# Fast calculation of Pareto front in Python

I have a set of points in a 3D space, from which I need to find the Pareto frontier. Speed of execution is very important here, and time increases very fast as I add points to test.

The set of points looks like this:

``````[[0.3296170319979843, 0.0, 0.44472108843537406], [0.3296170319979843,0.0, 0.44472108843537406], [0.32920760896951373, 0.0, 0.4440408163265306], [0.32920760896951373, 0.0, 0.4440408163265306], [0.33815192743764166, 0.0, 0.44356462585034007]]
``````

Right now, I'm using this algorithm:

``````def dominates(row, candidateRow):
return sum([row[x] >= candidateRow[x] for x in range(len(row))]) == len(row)

def simple_cull(inputPoints, dominates):
paretoPoints = set()
candidateRowNr = 0
dominatedPoints = set()
while True:
candidateRow = inputPoints[candidateRowNr]
inputPoints.remove(candidateRow)
rowNr = 0
nonDominated = True
while len(inputPoints) != 0 and rowNr < len(inputPoints):
row = inputPoints[rowNr]
if dominates(candidateRow, row):
# If it is worse on all features remove the row from the array
inputPoints.remove(row)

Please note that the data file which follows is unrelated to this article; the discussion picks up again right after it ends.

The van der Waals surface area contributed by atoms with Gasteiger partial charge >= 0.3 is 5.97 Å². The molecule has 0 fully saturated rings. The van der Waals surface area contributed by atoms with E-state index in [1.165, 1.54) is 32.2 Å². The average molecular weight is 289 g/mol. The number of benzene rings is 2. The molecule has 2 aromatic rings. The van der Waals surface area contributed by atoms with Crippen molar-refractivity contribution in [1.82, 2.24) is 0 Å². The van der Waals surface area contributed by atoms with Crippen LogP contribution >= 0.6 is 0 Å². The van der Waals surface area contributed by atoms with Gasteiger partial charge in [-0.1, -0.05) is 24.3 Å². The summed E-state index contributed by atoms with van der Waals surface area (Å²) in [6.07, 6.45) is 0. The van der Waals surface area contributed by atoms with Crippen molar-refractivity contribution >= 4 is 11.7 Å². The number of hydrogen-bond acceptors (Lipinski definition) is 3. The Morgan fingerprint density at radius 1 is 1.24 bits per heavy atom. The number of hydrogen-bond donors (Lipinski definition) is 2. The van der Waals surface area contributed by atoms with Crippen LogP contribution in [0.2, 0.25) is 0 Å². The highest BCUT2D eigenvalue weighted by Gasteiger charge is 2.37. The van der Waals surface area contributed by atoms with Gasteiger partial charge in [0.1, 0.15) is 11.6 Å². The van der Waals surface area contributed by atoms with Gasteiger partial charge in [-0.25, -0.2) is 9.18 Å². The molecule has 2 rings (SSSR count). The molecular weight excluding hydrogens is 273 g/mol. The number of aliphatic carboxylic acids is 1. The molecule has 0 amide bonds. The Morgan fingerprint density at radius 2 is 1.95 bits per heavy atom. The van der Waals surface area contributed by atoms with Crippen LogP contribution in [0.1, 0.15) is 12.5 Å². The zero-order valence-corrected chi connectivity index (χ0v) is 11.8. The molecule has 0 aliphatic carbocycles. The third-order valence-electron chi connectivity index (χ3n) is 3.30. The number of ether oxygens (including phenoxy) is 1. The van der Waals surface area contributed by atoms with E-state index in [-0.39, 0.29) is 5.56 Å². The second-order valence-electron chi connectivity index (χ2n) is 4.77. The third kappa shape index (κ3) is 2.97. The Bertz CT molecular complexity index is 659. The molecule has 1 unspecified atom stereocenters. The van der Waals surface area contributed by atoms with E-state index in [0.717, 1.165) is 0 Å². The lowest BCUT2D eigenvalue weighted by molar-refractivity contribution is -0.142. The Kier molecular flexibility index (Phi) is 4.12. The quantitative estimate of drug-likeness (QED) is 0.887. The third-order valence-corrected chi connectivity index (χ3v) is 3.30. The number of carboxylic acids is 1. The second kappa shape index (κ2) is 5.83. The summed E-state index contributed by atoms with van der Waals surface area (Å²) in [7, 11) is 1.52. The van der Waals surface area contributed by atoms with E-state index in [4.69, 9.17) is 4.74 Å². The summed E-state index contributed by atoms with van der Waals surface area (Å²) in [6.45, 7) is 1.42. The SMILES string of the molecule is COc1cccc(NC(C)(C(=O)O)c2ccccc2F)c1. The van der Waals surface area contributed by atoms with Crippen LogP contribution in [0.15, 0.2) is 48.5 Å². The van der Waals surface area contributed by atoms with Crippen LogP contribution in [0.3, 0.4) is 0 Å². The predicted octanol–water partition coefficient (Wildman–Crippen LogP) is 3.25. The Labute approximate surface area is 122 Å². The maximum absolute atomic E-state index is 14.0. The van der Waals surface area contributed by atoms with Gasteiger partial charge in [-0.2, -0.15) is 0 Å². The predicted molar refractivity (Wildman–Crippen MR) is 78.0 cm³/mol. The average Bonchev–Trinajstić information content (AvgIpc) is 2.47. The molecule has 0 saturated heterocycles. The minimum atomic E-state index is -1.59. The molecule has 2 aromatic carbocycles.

elif dominates(row, candidateRow):
nonDominated = False
rowNr += 1
else:
rowNr += 1

if nonDominated:
# add the non-dominated point to the Pareto frontier

if len(inputPoints) == 0:
break
return paretoPoints, dominatedPoints
``````

What's the fastest way to find the set of non-dominated solutions in an ensemble of solutions? Or, in short, can Python do better than this algorithm?

If you're worried about actual speed, you definitely want to use numpy (as the clever algorithmic tweaks probably have way less effect than the gains to be had from using array operations). Here are three solutions that all compute the same function. The `is_pareto_efficient_dumb` solution is slower in most situations but becomes faster as the number of costs increases, the `is_pareto_efficient_simple` solution is much more efficient than the dumb solution for many points, and the final `is_pareto_efficient` function is less readable but the fastest (so all are Pareto Efficient!).

``````import numpy as np

# Very slow for many datapoints.  Fastest for many costs, most readable
def is_pareto_efficient_dumb(costs):
"""
Find the pareto-efficient points
:param costs: An (n_points, n_costs) array
:return: A (n_points, ) boolean array, indicating whether each point is Pareto efficient
"""
is_efficient = np.ones(costs.shape, dtype = bool)
for i, c in enumerate(costs):
is_efficient[i] = np.all(np.any(costs[:i]>c, axis=1)) and np.all(np.any(costs[i+1:]>c, axis=1))
return is_efficient